Reality System for Social
TOM GURION1 AND NORI JACOBY1,2
1BAR-ILAN UNIVERSITY, RAMAT-GAN
2HEBREW UNIVERSITY, JERUSALEM
Augmented reality in
the audio domain?
Introduction and framework:
Interactive music systems
ADA: The Intelligent Space (2002)
Introduction and framework:
Interactive music systems
AutoRap by Smule (2012)
RjDj – Sonic Experiences (2008)
“A flash mob is a group of
people who assemble
suddenly in a public place,
perform an unusual and
seemingly pointless act for a
brief time, then quickly
disperse, often for the
purposes of entertainment,
satire, and artistic
expression. Flash mobs are
media, or viral emails.”
“Silent disco has become a
common name for
a disco where people dance
to music listened to on
Rather than using a speaker
system, music is broadcast
via an FM-transmitter with
the signal being picked up
by wireless headphone
receivers worn by the
Propose and implement an audio-only augmented reality system for
Evaluate the system in the context of silent disco party.
More generally, explore the potential of new ways of music consumption
through mobile devices.
The six balloons bundles Bluetooth beacon
App Screenshot The partyApplication page in Google Play
Our positioning requirements
What we need:
Accuracy of about one meter
What we don’t need:
Bluetooth Based Relative Positioning system
Repeatedly search for
Extract received signal
strength indicator (RSSI)
from the Bluetooth device
discovery and use it as an
estimation of the distance
between the user and the
Send the device address
and RSSI value to Pure
Data patch using libpd API
Each one of the six beacons
correspond to pre defined
sound zone player.
The patch receives RSSI
values from the app and
route them to sound zone
player according to
Each sound zone uses the
RSSI value differently to
manipulate the music in
real-time (E.g. volume,
music filtration, etc.)
Evaluation: preliminary results
Participants were randomly
assigned to two groups.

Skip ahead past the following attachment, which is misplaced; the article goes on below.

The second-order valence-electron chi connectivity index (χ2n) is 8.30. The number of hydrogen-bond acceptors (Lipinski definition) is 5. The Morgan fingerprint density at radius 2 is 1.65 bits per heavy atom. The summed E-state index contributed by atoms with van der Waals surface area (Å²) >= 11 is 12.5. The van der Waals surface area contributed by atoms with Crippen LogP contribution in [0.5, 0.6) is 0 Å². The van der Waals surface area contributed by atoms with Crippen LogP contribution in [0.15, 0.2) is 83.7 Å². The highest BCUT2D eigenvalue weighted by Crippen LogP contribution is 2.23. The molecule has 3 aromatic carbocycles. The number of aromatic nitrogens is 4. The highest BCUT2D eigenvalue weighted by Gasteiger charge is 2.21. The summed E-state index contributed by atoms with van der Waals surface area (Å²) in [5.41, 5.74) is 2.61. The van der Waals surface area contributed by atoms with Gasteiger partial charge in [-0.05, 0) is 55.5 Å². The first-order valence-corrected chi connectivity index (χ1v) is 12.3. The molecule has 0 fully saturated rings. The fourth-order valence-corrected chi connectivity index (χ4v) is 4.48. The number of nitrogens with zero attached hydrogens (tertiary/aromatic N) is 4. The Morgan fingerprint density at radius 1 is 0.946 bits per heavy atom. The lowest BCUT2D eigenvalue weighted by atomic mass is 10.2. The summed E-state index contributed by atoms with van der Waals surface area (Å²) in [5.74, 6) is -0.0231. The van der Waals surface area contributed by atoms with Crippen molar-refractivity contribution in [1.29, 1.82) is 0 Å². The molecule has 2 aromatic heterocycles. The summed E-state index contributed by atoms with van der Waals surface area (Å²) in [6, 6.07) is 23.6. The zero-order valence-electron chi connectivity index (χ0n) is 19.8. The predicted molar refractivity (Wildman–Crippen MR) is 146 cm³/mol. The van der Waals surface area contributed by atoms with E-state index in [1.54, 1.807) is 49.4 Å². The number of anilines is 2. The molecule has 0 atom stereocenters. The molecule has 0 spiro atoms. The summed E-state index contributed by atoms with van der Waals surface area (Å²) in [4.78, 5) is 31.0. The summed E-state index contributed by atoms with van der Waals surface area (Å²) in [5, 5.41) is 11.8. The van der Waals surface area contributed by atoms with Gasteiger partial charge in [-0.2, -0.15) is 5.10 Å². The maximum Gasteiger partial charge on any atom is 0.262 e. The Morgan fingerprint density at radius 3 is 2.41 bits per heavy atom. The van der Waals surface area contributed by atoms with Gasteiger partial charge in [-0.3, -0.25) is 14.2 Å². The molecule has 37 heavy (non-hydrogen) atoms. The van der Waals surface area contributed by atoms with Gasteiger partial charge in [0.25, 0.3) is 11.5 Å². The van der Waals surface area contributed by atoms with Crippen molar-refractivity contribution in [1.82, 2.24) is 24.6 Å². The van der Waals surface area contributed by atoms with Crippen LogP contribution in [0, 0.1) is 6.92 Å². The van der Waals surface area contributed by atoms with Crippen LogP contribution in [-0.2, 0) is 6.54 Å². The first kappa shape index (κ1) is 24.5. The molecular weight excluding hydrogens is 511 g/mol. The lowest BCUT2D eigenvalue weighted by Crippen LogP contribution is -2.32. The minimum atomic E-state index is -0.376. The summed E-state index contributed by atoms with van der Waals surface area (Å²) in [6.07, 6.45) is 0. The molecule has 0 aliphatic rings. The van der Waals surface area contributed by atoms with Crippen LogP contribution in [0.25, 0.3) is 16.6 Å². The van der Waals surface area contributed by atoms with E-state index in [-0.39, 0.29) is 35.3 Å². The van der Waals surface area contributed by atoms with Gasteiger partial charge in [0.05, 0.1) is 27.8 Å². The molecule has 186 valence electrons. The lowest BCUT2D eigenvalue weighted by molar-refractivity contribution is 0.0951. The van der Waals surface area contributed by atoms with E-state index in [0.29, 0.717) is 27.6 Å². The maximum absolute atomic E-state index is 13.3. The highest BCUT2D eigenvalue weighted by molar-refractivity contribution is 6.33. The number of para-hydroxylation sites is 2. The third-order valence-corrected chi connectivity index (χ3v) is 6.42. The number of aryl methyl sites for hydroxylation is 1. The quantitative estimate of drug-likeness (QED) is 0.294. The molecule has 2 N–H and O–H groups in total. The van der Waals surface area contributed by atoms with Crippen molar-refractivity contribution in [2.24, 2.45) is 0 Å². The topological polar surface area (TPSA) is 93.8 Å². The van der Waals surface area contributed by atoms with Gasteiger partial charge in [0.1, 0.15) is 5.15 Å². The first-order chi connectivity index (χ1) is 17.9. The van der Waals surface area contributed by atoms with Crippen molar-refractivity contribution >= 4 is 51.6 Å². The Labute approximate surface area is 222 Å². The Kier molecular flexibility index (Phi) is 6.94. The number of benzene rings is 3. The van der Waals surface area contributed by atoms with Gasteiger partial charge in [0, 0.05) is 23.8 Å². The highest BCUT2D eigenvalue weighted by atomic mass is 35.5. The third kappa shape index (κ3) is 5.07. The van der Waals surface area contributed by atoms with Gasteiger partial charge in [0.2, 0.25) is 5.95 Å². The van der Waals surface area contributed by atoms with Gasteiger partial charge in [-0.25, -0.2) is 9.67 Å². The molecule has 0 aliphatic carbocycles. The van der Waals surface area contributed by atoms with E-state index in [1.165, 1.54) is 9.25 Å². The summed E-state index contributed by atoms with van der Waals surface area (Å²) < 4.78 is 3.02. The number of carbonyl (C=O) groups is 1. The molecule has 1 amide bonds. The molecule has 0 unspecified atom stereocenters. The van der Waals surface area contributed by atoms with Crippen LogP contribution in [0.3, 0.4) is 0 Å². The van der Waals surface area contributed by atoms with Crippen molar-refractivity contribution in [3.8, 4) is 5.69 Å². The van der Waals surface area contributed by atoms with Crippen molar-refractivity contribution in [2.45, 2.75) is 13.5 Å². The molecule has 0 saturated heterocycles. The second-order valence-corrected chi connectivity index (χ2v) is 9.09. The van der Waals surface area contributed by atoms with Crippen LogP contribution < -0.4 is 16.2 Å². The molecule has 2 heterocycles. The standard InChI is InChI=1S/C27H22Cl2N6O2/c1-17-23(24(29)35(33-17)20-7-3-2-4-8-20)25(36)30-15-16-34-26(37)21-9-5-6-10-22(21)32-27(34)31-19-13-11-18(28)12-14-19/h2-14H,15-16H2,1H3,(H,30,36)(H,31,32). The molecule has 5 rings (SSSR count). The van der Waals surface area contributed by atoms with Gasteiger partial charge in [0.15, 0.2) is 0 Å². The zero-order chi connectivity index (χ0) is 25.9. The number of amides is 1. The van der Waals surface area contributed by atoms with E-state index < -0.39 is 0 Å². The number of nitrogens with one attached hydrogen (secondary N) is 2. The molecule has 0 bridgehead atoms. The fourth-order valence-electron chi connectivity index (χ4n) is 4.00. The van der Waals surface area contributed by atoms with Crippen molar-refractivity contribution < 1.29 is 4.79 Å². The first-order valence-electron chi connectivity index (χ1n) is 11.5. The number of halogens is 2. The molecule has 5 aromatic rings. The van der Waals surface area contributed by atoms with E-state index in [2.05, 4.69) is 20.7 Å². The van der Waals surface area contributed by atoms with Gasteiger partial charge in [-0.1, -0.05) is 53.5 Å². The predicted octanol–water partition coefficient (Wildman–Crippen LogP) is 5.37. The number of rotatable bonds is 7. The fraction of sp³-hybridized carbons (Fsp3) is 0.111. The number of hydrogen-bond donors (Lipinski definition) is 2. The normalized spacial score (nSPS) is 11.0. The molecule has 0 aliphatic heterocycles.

Both groups started the
In the control blocks
participants heard pre
composed music based on
the music of the interactive
They were informed that the
experiment consists of
interactive and control
Group A consists of 8 participants (4 females and 4 males) with mean age of 36.7
(s.d = 12.3); group B consists of 10 participants (3 females and 7 males) with
mean age of 29.6 (s.d = 10.2). Participants had a diverse musical background with
4.7 mean years of musical training (s.d = 5.2).
Each participant filled pre/post party surveys that included questions
regarding their musical background and preferences as well as system
Bluetooth discoveries count
Counting the number of Bluetooth device discoveries made by the
participants’ phones during the interactive and the control blocks. In
order to eliminate edge effects, we analyzed only the two middle blocks
of the experiment.
Video capturing of the party from above the dance floor. Analyzed offline.
We found that using the
participants tends to dance
less with people they knew
significantly higher levels of
movement using the system.
We didn’t find supportive
results to show that
participants dance more with
Dancing with known people: paired t-test, t(14) = -2.5, p_value = 0.01
Changing location in space: paired t-test, t(15) = 3.9, p_value < 0.01
We found higher counts
during the interactive blocks
of the party compared with
the control blocks.
paired t-test, t(16) = 1.7, p_value = 0.06, non-significant
manually in Pure Data to
generate positioning tables.
We didn’t find significant
difference between the
position in the interactive
and control blocks. However
position was indicative to the
social relations between
We asked participants for
their social relationships to
We compared the resulted
map with video correlation
The results shows that the p_value < 0.001
Our system demonstrate a simple way to use Bluetooth technology for
relative indoor positioning.
Our preliminary results demonstrate the potential for audio-only
augmented reality to significantly enrich the experience of music
consumption and social interaction.
We show that the social implications of the system can be validated in a